WELLOG Spectral Gamma Log
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WHAT IS GAMMA SPECTROSCOPY:
Gamma spectroscopy is a passive method that senses naturally occurring gamma rays having different energy levels. Gamma ray sources are comprised of many different elements , for example Uranium and Thorium, which have different energy levels. The different energy levels are identified by scintillation pulses that have different pulse heights or amplitudes. With proper system calibration, it is possible to determine the elements that are the source of gamma radiation based on pulse height.
HOW IT WORKS:
Instrumentation uses a scintillation detector, pulse amplifier, and several Single Channel Analyzers, or a Multi Channel Analyzer capable of analyzing as many as 4096 channels.
A Single Channel Analyzer (SCA) has settings for a “window” to discriminate between pulses that are above a lower pulse height and those that are below an upper pulse height. A Multi-Channel Analyzer (MCA) can be viewed as a system that separates all incoming pulses into separate energy channels and displays the total pulse count of each channel as a series of dots across the face of a CRT or in the case of a logging tool, simply counted into discrete counters. The result is a pulse energy spectrum. MCA’s may display thousands of discreet energy channels. The greater the number of channels, the better the resolution of discrete energy levels.
Gamma Spectroscopy has many interesting possibilities in Water well logging, Mining and Environmental Monitoring.
Isotopes may be added to formation fracturing fluids for definition of fracture zones to enhance secondary recovery methods.
Monitoring for Trichloroethane, Tetrachloroethane and other chlorine compounds can be accomplished using Gamma Spectral Detection methods.
Chlorine isotopes are known to emit low energy gamma rays. Using Single Channel Analyzers it is possible to discriminate low energy chlorine gamma rays from other gamma rays. The result is a log of various energy gamma rays called a Gamma Spectral Log. Gamma Spectral Logs will discriminate multiple radioactive species; Uranium, Thorium, Potassium, Chlorine and others. Logs may have one or as many as six channels. WELLOG has developed a basic six channel Spectral Gamma Logging System for logging applications. We call it a Spectral Gamma log. Available in 2011 is an improved spectral gamma logging tool that has 4096 channel resolution.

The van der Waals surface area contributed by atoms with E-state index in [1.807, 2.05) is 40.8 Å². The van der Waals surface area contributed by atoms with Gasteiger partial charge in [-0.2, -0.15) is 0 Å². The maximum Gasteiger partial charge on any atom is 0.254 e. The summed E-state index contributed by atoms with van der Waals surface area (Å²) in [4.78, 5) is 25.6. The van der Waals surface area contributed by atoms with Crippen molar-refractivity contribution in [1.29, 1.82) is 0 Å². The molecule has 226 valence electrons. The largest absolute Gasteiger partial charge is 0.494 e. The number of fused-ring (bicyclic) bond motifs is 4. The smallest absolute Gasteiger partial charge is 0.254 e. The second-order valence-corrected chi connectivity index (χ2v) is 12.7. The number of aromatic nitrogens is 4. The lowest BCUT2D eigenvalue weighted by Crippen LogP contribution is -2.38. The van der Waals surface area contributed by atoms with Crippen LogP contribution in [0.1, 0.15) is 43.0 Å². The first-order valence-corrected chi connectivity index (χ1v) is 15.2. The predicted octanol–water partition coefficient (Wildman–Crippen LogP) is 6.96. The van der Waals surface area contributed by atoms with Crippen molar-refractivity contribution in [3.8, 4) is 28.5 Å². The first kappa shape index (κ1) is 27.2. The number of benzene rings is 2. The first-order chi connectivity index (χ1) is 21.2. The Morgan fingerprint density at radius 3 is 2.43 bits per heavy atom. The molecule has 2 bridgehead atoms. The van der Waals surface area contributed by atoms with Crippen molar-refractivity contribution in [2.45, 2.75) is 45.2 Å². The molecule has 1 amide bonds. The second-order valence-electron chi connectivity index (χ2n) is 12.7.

Ask about Logging While Drilling (LWD). WELLOG can Log Gamma ray data from drill cuttings while drilling. This service provides accurate information on lithology without interrupting the drilling process. LWD can improve accuracy in Horizontal Drilling operations.
Spectral Gamma logging has been used by Hydrologists for the purpose of identification of radioactive lithologies that mask potentially productive aquifers and in some cases provide an entry point for radioactive isotopes like radium and radon into water systems. Sandstones have lower gamma radiation. A potentially productive sandstone having high levels of natural radioactivity may appear as a shale or clay on a conventional gamma log. Analysis of a multi-channel Spectral Gamma Log could show a specific known radioactive isotope like U-235 or potassium that occurs in the formation.
Spectral Gamma logging can be used to isolate sources of Radium and Radon that contaminate water wells.
Spectral Gamma Logging can be used in wastewater and Land Fill perimeter monitoring.
Spectral Gamma Logging has applications in perimeter monitoring of radioactive waste or radioactive storage sites.
Spectral Gamma Logging is used in exploration for new sources of radioactive elements.
Spectral gamma Logging is used in specialized radioactive tracer surveys.
TYPICAL GAMMA SPECTRAL LOG:
The typical Gamma Spectral log measures four quantities; Total gamma counts, Uranium counts, Thorium counts, and Potassium counts. The log is presented in four tracks. Track 1 having total gamma counts in counts per minute (CPM). Each of the three other channels are presented in the space of track 2 and 3. Many other options are possible.
Spectral Gamma Logging tools can be calibrated to detect almost any discrete isotope in radioactive tracer applications.
MEAN RADIO-ELEMENT CONCENTRATIONS IN DIFFERENT CLASSES OF ROCKS: (From: Wollenberg (1978))
Rock Class: Uranium (ppm) Thorium (ppm) U/T Potassium (ppm)
Acid Extrusives 4.1 11.9 .344 31000
Acid Intrusives 4.5 25.7 .175 34000
Intermediate Extrusives 1.1 2.4 .458 11000
Intermediate Intrusives 3.2 12.2 .262 21000
Basic Extrusives .8 2.2 .364 7000
Basic Intrusives .8 2.3 .348 8000
Ultrabasic .3 1.4 .214 3000
Alkalai Feldspathoidal I E 29.7 133.9 .222 65000
Alkalai Feldspathoidal I I 55.8 132.6 .421 42000
Alkalai Feldspathoidal B E 2.4 8.2 .293 19000
Alkalai Feldspathoidal B I 2.3 8.4 .274 18000
Chemical Sedimentary Rocks 3.6 14.9 .242 6000
Carbonates 2.0 1.3 1.54 3000
Detrital Sedimentary Rocks 4.8 12.4 .387 15000
Metamorphosed Igneous Rocks 4.0 14.8 .270 25000
Metamorphosed Sedimentary 3.0 12.0 .250 21000
Using ratios of these three radioactive elements, rock classes can be determined.
Note: Radio-element ratios are determined largely from identification of daughter elements.
In the cases where U/T ratio is similar, the Potassium count will provide further discrimination.
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